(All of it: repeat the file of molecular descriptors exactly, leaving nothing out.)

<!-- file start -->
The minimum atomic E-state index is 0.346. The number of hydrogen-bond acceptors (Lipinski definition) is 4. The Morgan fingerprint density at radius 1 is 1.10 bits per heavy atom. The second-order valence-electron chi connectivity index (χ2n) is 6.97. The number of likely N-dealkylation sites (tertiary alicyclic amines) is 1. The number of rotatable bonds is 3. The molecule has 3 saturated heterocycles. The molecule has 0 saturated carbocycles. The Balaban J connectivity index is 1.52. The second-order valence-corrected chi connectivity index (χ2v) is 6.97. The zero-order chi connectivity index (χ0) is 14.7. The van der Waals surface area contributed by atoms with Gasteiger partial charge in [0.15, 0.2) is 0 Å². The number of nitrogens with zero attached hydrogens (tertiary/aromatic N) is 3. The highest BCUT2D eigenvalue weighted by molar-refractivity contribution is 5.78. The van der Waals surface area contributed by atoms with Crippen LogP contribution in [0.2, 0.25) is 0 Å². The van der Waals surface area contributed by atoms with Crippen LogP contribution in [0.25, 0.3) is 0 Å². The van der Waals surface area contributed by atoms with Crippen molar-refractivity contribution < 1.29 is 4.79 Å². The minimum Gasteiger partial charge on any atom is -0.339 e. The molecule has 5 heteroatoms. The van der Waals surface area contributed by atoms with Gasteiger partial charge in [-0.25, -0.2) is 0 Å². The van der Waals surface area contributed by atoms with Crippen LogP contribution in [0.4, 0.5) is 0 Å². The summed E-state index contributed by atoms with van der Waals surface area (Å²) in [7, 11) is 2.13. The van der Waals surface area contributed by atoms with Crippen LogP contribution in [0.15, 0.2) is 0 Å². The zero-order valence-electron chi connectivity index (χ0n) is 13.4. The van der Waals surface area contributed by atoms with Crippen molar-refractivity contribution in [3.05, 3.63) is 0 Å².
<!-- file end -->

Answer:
The minimum atomic E-state index is 0.346. The number of hydrogen-bond acceptors (Lipinski definition) is 4. The Morgan fingerprint density at radius 1 is 1.10 bits per heavy atom. The second-order valence-electron chi connectivity index (χ2n) is 6.97. The number of likely N-dealkylation sites (tertiary alicyclic amines) is 1. The number of rotatable bonds is 3. The molecule has 3 saturated heterocycles. The molecule has 0 saturated carbocycles. The Balaban J connectivity index is 1.52. The second-order valence-corrected chi connectivity index (χ2v) is 6.97. The zero-order chi connectivity index (χ0) is 14.7. The van der Waals surface area contributed by atoms with Gasteiger partial charge in [0.15, 0.2) is 0 Å². The number of nitrogens with zero attached hydrogens (tertiary/aromatic N) is 3. The highest BCUT2D eigenvalue weighted by molar-refractivity contribution is 5.78. The van der Waals surface area contributed by atoms with Crippen LogP contribution in [0.2, 0.25) is 0 Å². The van der Waals surface area contributed by atoms with Crippen LogP contribution in [0.25, 0.3) is 0 Å². The van der Waals surface area contributed by atoms with Crippen molar-refractivity contribution < 1.29 is 4.79 Å². The minimum Gasteiger partial charge on any atom is -0.339 e. The molecule has 5 heteroatoms. The van der Waals surface area contributed by atoms with Gasteiger partial charge in [-0.25, -0.2) is 0 Å². The van der Waals surface area contributed by atoms with Crippen LogP contribution in [0.4, 0.5) is 0 Å². The summed E-state index contributed by atoms with van der Waals surface area (Å²) in [7, 11) is 2.13. The van der Waals surface area contributed by atoms with Crippen LogP contribution in [0.15, 0.2) is 0 Å². The zero-order valence-electron chi connectivity index (χ0n) is 13.4. The van der Waals surface area contributed by atoms with Crippen molar-refractivity contribution in [3.05, 3.63) is 0 Å².